Clairmonte Taitt Receives Lifetime Achievement Award from the Earl Warner Foundation. (Barbados)

Clairmonte Taitt Receives Lifetime Achievement Award from the Earl Warner Foundation. (Barbados) .

Lifetime Achievement Award winner Clairmonte Taitt (left) accepting his plaque from Zara Warner.
Lifetime Achievement Award winner Clairmonte Taitt (left) accepting his plaque from Zara Warner.

Hats off to Taitt, Hippolyte

Nation News– Barbados.  – By Ricky Jordan February 03, 2014

OUTSTANDING CARIBBEAN THEATRE practitioners Clairmonte Taitt and Kendel Hippolyte are the new Earl Warner Trust’s Lifetime Achievement Awards recipients.

Taitt, 81, born in Guyana to a Barbadian father and Guyanese mother, and St Lucian Hippolyte, 61, were hailed by members of the Trust and a small audience at the Walcott Warner Theatre of the Errol Barrow Centre for Creative Imagination on Saturday night as versatile artistes from whom ensuing generations had much to learn. 

Taitt, an actor, director, vocalist, violinist and broadcaster, was honoured on the night through a display of photographs depicting his life from the 1930s in what was then British Guiana to his Shakespearean roles in the 1950s right up to March 2000, when he played a leading role in Animal Farm with the Cave Hill Theatre Workshop.

Describing him as “a continental son”, Zara Warner, a daughter of Earl Warner, cited Taitt’s work with the Philharmonic Orchestra in Guyana as a prize-winning tenor and choirmaster, and as a BBC-trained broadcaster with Radio Demerara, Radio St Lucia as programme director, and the Caribbean Broadcasting Corporation as announcer/producer.

“His career in drama, spanning some 60 years, has been as wide-ranging as his careers in music and broadcasting . . . . In Barbados, in a period that spanned three decades, Clairmonte worked extensively with Earl Warner, acting in several outstanding plays he directed: Flambeau Rock, Joe Turner’s Come And Gone, Franklin, Your Handsome Captain, ManTalk, FatPork: Loss Of Innocence,” Warner read.

Taitt received a standing ovation after going onstage to receive his award.

Hippolyte, in giving the night’s lecture, posed a few questions on Caribbean theatre, noting that his peers, including Earl Warner, believed their work would have helped to create a society of greater justice and equality, but asking why this did not happen and what were the implications for today’s theatre activists.

“I hope you don’t think I’m setting up these questions as a kind of cute rhetorical device and that by the end of this one-sided dialogue, I will give you the answers. I don’t have them,” he told his audience which included the trust’s chairman

David Neilands, drama tutor Amanda Cumberbatch and several theatre practitioners.

Hippolyte said while theatre was society’s ultimate mirror, it had not succeeded in bringing that new just society into being because the Caribbean had stopped talking to itself about who its citizens were, what they wanted to be, and what kind of socio-economic framework they wanted to create.

He said after his generation had joined that dialogue about the direction of Caribbean society in the 1970s when Pan Africanism and Rastafari were dominant, there was a “formidable backlash within countries whose socio-economic systems had been shaken to the core”, while leftist ideology had weakened, and the vocabulary in which capitalist societies had been critiqued had disappeared.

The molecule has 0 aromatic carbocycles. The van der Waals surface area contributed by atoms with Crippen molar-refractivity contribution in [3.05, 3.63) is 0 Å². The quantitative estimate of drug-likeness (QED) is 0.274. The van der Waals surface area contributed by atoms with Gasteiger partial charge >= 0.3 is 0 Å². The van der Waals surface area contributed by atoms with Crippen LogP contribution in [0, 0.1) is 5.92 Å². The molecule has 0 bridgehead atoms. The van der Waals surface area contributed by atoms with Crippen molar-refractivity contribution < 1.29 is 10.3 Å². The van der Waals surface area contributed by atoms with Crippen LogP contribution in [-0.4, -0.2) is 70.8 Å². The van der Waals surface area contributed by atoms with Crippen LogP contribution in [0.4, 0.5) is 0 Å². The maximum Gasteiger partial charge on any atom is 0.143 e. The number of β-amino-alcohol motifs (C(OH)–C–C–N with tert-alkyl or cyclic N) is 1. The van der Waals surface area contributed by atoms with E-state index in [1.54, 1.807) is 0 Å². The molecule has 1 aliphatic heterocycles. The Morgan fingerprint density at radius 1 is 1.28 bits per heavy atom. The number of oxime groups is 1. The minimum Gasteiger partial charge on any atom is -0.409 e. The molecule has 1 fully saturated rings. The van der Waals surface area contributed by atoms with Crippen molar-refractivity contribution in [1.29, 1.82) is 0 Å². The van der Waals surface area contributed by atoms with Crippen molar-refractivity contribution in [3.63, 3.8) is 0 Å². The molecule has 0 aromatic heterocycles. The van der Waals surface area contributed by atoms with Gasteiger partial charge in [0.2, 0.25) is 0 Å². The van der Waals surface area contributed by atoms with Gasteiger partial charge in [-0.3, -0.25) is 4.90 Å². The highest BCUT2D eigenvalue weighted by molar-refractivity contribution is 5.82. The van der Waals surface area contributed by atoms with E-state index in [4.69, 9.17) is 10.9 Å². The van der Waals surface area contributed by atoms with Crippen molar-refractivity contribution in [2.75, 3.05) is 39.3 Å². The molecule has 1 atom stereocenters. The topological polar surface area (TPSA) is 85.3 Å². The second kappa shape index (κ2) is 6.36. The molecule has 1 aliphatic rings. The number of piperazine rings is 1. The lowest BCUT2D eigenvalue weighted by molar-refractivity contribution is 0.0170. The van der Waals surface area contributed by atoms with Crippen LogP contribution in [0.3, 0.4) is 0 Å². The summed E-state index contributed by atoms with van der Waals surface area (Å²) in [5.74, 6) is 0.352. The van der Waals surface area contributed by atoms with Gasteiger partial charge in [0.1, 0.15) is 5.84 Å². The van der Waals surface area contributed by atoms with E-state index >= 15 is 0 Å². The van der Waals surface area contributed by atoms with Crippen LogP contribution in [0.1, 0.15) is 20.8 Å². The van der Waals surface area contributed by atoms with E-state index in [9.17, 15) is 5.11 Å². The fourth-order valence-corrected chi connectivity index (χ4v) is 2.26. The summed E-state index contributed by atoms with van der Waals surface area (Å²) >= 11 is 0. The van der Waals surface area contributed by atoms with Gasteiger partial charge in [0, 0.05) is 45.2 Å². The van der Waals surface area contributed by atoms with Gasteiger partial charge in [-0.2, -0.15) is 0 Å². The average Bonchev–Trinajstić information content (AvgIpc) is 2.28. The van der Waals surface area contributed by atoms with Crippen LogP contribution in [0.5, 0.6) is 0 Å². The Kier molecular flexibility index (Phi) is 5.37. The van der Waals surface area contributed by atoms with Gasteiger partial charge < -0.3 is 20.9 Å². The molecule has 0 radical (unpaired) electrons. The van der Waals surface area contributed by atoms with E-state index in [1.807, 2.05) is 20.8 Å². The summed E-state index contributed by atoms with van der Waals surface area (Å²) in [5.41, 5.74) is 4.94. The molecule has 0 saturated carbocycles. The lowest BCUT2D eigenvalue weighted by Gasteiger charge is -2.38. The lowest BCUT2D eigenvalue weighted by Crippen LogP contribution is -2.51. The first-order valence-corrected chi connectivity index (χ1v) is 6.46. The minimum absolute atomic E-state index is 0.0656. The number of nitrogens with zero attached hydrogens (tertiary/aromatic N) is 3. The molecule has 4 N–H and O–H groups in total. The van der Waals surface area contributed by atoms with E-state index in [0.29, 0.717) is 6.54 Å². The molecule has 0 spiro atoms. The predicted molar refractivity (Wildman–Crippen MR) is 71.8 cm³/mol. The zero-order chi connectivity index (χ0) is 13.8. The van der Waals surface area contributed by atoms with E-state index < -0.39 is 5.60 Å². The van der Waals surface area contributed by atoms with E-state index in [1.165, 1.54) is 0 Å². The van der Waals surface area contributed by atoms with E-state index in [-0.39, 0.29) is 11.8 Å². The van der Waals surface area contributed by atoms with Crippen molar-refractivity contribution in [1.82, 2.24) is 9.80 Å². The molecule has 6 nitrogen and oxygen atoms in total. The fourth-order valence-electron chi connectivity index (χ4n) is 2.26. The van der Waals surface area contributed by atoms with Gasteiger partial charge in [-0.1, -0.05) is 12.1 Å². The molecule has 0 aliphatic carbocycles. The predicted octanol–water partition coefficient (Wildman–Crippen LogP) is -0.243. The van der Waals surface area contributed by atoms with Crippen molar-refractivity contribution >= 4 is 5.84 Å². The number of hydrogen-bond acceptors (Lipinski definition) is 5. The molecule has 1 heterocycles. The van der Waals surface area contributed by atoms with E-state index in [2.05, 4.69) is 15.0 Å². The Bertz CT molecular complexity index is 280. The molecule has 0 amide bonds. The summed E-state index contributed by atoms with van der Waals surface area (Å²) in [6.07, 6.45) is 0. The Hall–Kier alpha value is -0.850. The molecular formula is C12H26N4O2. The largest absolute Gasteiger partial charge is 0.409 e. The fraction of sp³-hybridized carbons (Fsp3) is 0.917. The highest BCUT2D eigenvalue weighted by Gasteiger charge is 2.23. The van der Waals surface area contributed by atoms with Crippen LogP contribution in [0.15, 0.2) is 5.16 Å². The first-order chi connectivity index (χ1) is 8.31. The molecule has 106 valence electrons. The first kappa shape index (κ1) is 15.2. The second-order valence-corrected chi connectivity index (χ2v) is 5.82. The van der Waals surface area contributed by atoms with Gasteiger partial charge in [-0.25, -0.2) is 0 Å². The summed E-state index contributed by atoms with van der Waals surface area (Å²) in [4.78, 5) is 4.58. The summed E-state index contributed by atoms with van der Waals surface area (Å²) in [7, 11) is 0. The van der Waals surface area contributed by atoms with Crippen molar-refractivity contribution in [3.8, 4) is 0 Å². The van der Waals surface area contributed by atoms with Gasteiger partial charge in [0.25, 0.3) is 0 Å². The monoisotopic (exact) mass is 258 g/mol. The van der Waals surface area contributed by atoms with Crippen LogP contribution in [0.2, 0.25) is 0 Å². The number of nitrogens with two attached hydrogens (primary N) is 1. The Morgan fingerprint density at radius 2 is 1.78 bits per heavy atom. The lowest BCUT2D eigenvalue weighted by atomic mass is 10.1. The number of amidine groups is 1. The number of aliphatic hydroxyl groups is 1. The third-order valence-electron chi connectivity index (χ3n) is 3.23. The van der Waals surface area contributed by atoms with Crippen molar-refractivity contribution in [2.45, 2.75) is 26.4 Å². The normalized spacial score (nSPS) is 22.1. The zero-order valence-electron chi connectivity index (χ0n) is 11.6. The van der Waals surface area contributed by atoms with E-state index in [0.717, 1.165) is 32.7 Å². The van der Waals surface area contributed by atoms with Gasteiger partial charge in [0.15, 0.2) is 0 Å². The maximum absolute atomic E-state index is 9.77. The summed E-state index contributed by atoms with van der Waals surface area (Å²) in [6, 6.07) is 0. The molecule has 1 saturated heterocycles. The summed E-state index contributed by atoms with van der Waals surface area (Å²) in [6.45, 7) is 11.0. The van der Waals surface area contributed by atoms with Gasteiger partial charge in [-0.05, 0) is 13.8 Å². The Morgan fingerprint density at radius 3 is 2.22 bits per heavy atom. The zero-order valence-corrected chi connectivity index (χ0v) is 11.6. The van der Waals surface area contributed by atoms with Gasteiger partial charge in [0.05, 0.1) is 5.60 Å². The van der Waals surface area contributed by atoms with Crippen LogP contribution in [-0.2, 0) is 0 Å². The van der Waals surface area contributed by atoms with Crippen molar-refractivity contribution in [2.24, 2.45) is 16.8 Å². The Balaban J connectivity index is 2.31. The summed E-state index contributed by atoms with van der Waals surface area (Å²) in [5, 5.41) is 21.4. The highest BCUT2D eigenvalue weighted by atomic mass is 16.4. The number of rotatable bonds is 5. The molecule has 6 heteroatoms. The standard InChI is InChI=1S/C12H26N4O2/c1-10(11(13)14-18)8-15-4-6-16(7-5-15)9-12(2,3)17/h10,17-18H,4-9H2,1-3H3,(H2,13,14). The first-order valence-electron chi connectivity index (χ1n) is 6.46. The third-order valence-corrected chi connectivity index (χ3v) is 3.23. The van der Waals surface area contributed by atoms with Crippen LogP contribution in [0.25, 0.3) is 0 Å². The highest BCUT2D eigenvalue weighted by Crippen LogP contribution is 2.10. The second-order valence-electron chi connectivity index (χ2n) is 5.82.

“There was the tragedy of Grenada, the heart shock of Walter Rodney’s assassination. [Ronald] Reagan was elected and re-elected, so was [Margaret] Thatcher.

All these are elements of an explanation but not the whole of it,” Hippolyte said.

“So what’s missing? Why do I have such a strong sense of a gap, a miscuing in this gradually developing dialogue between theatre and society?” he asked, noting that plays like Ti-Jean And His Brothers and Moon On A Rainbow Shawl had been examples of the societal mirror and had partially summed up the vision of Caribbean people.

Asking, therefore, where were today’s plays and productions that should be in dialogue with the sense of Caribbean disappointment and drift “after the promise of a new society [had] fizzled out”, Hippolyte admitted: “My gut feeling is that it has to do with our Mother, Natura, the earth. My gut feeling tells me that if we pay attention to her, we will find ourselves inevitably struggling to create that society of justice and equality that Caribbean society and theatre dialogued about in the generations of Walcott and Warner.”

The lecturer in drama and theatre arts, poet of international standing, playwright and director concluded that Caribbean theatre should listen to conversations such as the various Occupy Wall Street protests and the 2012 hunger strike by Dr Wayne Kublalsingh to protest a planned highway through an environmentally sensitive region in Trinidad.

“If it [Caribbean theatre] listens, it may hear the exact cue that it needs to bring its earlier conversation . . . into the dialogue about who we are and where we should be going,” Hippolyte said.

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Comments

  • Jon the carpenter :- D  On 03/19/2014 at 6:32 am

    Way to go Clairmonte!!! (From the Great White North…Canada) I can see your brother Horace smiling ear to ear :- D

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